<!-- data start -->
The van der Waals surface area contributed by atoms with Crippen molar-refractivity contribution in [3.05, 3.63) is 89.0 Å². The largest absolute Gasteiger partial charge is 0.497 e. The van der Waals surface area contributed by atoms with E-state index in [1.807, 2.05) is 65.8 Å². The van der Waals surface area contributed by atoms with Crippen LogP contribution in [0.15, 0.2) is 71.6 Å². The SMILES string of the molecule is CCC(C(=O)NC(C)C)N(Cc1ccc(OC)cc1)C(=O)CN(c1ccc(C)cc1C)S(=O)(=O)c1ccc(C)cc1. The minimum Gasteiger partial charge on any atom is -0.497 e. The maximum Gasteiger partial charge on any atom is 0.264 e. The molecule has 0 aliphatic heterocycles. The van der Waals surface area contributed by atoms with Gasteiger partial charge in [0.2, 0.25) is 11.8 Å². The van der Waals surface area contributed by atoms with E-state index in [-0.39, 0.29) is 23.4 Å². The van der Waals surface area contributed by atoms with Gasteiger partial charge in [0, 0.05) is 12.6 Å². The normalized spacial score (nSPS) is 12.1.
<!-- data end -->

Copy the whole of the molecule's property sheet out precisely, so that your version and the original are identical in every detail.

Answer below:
The van der Waals surface area contributed by atoms with Crippen molar-refractivity contribution in [3.05, 3.63) is 89.0 Å². The largest absolute Gasteiger partial charge is 0.497 e. The van der Waals surface area contributed by atoms with E-state index in [1.807, 2.05) is 65.8 Å². The van der Waals surface area contributed by atoms with Crippen LogP contribution in [0.15, 0.2) is 71.6 Å². The SMILES string of the molecule is CCC(C(=O)NC(C)C)N(Cc1ccc(OC)cc1)C(=O)CN(c1ccc(C)cc1C)S(=O)(=O)c1ccc(C)cc1. The minimum Gasteiger partial charge on any atom is -0.497 e. The maximum Gasteiger partial charge on any atom is 0.264 e. The molecule has 0 aliphatic heterocycles. The van der Waals surface area contributed by atoms with Gasteiger partial charge in [0.2, 0.25) is 11.8 Å². The van der Waals surface area contributed by atoms with E-state index in [-0.39, 0.29) is 23.4 Å². The van der Waals surface area contributed by atoms with Gasteiger partial charge in [0, 0.05) is 12.6 Å². The normalized spacial score (nSPS) is 12.1.